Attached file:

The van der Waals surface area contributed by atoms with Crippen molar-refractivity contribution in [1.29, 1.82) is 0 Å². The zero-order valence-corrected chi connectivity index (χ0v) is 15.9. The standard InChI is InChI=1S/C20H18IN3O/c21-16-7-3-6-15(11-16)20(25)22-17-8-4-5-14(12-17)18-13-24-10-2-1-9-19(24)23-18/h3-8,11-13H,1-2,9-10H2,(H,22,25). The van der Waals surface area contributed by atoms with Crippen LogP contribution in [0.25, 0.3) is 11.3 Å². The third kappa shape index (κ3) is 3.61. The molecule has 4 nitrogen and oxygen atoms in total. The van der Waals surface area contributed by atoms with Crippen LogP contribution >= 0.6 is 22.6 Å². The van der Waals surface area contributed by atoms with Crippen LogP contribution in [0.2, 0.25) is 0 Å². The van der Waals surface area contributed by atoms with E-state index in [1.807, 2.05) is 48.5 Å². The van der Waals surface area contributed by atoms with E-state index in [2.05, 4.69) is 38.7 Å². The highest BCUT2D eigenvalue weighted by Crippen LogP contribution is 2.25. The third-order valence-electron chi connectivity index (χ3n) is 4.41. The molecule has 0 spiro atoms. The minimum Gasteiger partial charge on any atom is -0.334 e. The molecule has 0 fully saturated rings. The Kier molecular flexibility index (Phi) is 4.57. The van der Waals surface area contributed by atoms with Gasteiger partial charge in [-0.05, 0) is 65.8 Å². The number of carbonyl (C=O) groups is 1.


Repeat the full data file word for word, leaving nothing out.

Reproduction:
The van der Waals surface area contributed by atoms with Crippen molar-refractivity contribution in [1.29, 1.82) is 0 Å². The zero-order valence-corrected chi connectivity index (χ0v) is 15.9. The standard InChI is InChI=1S/C20H18IN3O/c21-16-7-3-6-15(11-16)20(25)22-17-8-4-5-14(12-17)18-13-24-10-2-1-9-19(24)23-18/h3-8,11-13H,1-2,9-10H2,(H,22,25). The van der Waals surface area contributed by atoms with Crippen LogP contribution in [0.25, 0.3) is 11.3 Å². The third kappa shape index (κ3) is 3.61. The molecule has 4 nitrogen and oxygen atoms in total. The van der Waals surface area contributed by atoms with Crippen LogP contribution >= 0.6 is 22.6 Å². The van der Waals surface area contributed by atoms with Crippen LogP contribution in [0.2, 0.25) is 0 Å². The van der Waals surface area contributed by atoms with E-state index in [1.807, 2.05) is 48.5 Å². The van der Waals surface area contributed by atoms with E-state index in [2.05, 4.69) is 38.7 Å². The highest BCUT2D eigenvalue weighted by Crippen LogP contribution is 2.25. The third-order valence-electron chi connectivity index (χ3n) is 4.41. The molecule has 0 spiro atoms. The minimum Gasteiger partial charge on any atom is -0.334 e. The molecule has 0 fully saturated rings. The Kier molecular flexibility index (Phi) is 4.57. The van der Waals surface area contributed by atoms with Gasteiger partial charge in [-0.05, 0) is 65.8 Å². The number of carbonyl (C=O) groups is 1.